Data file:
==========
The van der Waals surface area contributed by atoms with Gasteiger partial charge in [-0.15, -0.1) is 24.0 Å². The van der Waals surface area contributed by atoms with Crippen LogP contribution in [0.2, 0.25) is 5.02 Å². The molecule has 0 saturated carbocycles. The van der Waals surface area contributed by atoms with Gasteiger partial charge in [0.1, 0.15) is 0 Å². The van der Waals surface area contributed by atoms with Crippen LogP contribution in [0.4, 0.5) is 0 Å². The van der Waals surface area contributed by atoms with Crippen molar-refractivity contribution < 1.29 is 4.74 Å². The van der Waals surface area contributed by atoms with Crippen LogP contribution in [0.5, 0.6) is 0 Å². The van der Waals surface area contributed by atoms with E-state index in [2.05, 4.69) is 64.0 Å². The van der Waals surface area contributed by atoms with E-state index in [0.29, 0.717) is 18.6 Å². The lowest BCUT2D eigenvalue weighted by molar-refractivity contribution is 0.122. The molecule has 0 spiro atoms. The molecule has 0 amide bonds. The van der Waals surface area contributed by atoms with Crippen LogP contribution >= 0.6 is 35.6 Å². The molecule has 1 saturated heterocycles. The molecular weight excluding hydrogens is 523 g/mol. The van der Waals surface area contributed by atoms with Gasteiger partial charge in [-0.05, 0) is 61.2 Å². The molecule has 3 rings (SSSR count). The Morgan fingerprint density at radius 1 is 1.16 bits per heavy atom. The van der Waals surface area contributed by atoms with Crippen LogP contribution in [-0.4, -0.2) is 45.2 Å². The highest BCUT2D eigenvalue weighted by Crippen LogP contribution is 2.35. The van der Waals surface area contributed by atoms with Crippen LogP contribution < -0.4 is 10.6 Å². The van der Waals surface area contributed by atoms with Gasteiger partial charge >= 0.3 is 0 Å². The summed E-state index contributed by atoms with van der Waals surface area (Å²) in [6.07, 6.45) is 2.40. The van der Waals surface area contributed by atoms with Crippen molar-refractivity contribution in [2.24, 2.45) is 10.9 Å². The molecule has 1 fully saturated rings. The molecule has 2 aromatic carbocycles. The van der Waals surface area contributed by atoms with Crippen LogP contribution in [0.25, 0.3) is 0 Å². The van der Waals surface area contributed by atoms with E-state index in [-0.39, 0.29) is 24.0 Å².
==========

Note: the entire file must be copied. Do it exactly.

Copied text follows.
The van der Waals surface area contributed by atoms with Gasteiger partial charge in [-0.15, -0.1) is 24.0 Å². The van der Waals surface area contributed by atoms with Crippen LogP contribution in [0.2, 0.25) is 5.02 Å². The molecule has 0 saturated carbocycles. The van der Waals surface area contributed by atoms with Gasteiger partial charge in [0.1, 0.15) is 0 Å². The van der Waals surface area contributed by atoms with Crippen LogP contribution in [0.4, 0.5) is 0 Å². The van der Waals surface area contributed by atoms with Crippen molar-refractivity contribution < 1.29 is 4.74 Å². The van der Waals surface area contributed by atoms with Crippen LogP contribution in [0.5, 0.6) is 0 Å². The van der Waals surface area contributed by atoms with E-state index in [2.05, 4.69) is 64.0 Å². The van der Waals surface area contributed by atoms with E-state index in [0.29, 0.717) is 18.6 Å². The lowest BCUT2D eigenvalue weighted by molar-refractivity contribution is 0.122. The molecule has 0 spiro atoms. The molecule has 0 amide bonds. The van der Waals surface area contributed by atoms with Crippen LogP contribution >= 0.6 is 35.6 Å². The molecule has 1 saturated heterocycles. The molecular weight excluding hydrogens is 523 g/mol. The van der Waals surface area contributed by atoms with Gasteiger partial charge in [-0.05, 0) is 61.2 Å². The molecule has 3 rings (SSSR count). The Morgan fingerprint density at radius 1 is 1.16 bits per heavy atom. The van der Waals surface area contributed by atoms with Crippen LogP contribution in [-0.4, -0.2) is 45.2 Å². The highest BCUT2D eigenvalue weighted by Crippen LogP contribution is 2.35. The van der Waals surface area contributed by atoms with Crippen LogP contribution < -0.4 is 10.6 Å². The van der Waals surface area contributed by atoms with Gasteiger partial charge >= 0.3 is 0 Å². The summed E-state index contributed by atoms with van der Waals surface area (Å²) in [6.07, 6.45) is 2.40. The van der Waals surface area contributed by atoms with Crippen molar-refractivity contribution in [2.24, 2.45) is 10.9 Å². The molecule has 1 fully saturated rings. The molecule has 2 aromatic carbocycles. The van der Waals surface area contributed by atoms with Crippen LogP contribution in [0.25, 0.3) is 0 Å². The van der Waals surface area contributed by atoms with E-state index in [-0.39, 0.29) is 24.0 Å².